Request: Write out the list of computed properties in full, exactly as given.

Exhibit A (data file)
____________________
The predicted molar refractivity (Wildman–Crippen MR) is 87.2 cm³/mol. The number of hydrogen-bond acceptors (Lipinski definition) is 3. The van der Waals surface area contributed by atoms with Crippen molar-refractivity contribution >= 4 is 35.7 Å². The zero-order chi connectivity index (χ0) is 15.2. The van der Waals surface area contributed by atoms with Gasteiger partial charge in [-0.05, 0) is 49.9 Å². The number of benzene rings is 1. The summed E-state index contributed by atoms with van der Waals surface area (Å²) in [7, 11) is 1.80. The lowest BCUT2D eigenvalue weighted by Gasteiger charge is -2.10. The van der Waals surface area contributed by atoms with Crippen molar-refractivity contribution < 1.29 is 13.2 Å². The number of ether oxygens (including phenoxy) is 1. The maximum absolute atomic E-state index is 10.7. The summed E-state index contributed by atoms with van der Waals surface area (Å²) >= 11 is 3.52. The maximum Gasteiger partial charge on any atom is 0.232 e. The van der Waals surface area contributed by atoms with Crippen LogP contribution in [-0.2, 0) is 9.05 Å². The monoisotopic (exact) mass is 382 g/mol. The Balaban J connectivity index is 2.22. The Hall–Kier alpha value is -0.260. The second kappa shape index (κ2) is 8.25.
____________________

The predicted molar refractivity (Wildman–Crippen MR) is 87.2 cm³/mol. The number of hydrogen-bond acceptors (Lipinski definition) is 3. The van der Waals surface area contributed by atoms with Crippen molar-refractivity contribution >= 4 is 35.7 Å². The zero-order chi connectivity index (χ0) is 15.2. The van der Waals surface area contributed by atoms with Gasteiger partial charge in [-0.05, 0) is 49.9 Å². The number of benzene rings is 1. The summed E-state index contributed by atoms with van der Waals surface area (Å²) in [7, 11) is 1.80. The lowest BCUT2D eigenvalue weighted by Gasteiger charge is -2.10. The van der Waals surface area contributed by atoms with Crippen molar-refractivity contribution < 1.29 is 13.2 Å². The number of ether oxygens (including phenoxy) is 1. The maximum absolute atomic E-state index is 10.7. The summed E-state index contributed by atoms with van der Waals surface area (Å²) >= 11 is 3.52. The maximum Gasteiger partial charge on any atom is 0.232 e. The van der Waals surface area contributed by atoms with Crippen LogP contribution in [-0.2, 0) is 9.05 Å². The monoisotopic (exact) mass is 382 g/mol. The Balaban J connectivity index is 2.22. The Hall–Kier alpha value is -0.260. The second kappa shape index (κ2) is 8.25.